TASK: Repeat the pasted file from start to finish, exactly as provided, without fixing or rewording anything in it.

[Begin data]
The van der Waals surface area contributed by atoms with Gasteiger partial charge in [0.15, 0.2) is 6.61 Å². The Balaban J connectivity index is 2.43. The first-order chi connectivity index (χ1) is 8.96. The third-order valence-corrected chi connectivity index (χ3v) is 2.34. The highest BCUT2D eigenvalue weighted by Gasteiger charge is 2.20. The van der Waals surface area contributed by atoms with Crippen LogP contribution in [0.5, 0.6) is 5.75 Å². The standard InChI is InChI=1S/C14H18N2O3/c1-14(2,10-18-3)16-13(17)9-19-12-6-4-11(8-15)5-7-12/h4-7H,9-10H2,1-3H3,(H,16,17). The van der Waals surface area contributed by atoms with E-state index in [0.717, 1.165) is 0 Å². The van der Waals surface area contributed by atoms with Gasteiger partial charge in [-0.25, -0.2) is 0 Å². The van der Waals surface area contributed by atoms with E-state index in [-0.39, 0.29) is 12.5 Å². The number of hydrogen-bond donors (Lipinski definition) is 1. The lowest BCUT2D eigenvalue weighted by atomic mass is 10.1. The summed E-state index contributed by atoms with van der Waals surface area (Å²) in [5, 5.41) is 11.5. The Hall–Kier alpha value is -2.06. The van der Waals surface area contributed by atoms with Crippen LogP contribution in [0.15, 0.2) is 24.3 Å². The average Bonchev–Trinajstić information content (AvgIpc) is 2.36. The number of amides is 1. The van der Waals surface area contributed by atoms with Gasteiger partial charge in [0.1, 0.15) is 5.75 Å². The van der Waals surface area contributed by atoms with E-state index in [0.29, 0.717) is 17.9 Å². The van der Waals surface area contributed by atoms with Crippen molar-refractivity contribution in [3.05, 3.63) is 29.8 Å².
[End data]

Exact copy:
The van der Waals surface area contributed by atoms with Gasteiger partial charge in [0.15, 0.2) is 6.61 Å². The Balaban J connectivity index is 2.43. The first-order chi connectivity index (χ1) is 8.96. The third-order valence-corrected chi connectivity index (χ3v) is 2.34. The highest BCUT2D eigenvalue weighted by Gasteiger charge is 2.20. The van der Waals surface area contributed by atoms with Crippen LogP contribution in [0.5, 0.6) is 5.75 Å². The standard InChI is InChI=1S/C14H18N2O3/c1-14(2,10-18-3)16-13(17)9-19-12-6-4-11(8-15)5-7-12/h4-7H,9-10H2,1-3H3,(H,16,17). The van der Waals surface area contributed by atoms with E-state index in [0.717, 1.165) is 0 Å². The van der Waals surface area contributed by atoms with Gasteiger partial charge in [-0.25, -0.2) is 0 Å². The van der Waals surface area contributed by atoms with E-state index in [-0.39, 0.29) is 12.5 Å². The number of hydrogen-bond donors (Lipinski definition) is 1. The lowest BCUT2D eigenvalue weighted by atomic mass is 10.1. The summed E-state index contributed by atoms with van der Waals surface area (Å²) in [5, 5.41) is 11.5. The Hall–Kier alpha value is -2.06. The van der Waals surface area contributed by atoms with Crippen LogP contribution in [0.15, 0.2) is 24.3 Å². The average Bonchev–Trinajstić information content (AvgIpc) is 2.36. The number of amides is 1. The van der Waals surface area contributed by atoms with Gasteiger partial charge in [0.1, 0.15) is 5.75 Å². The van der Waals surface area contributed by atoms with E-state index in [0.29, 0.717) is 17.9 Å². The van der Waals surface area contributed by atoms with Crippen molar-refractivity contribution in [3.05, 3.63) is 29.8 Å².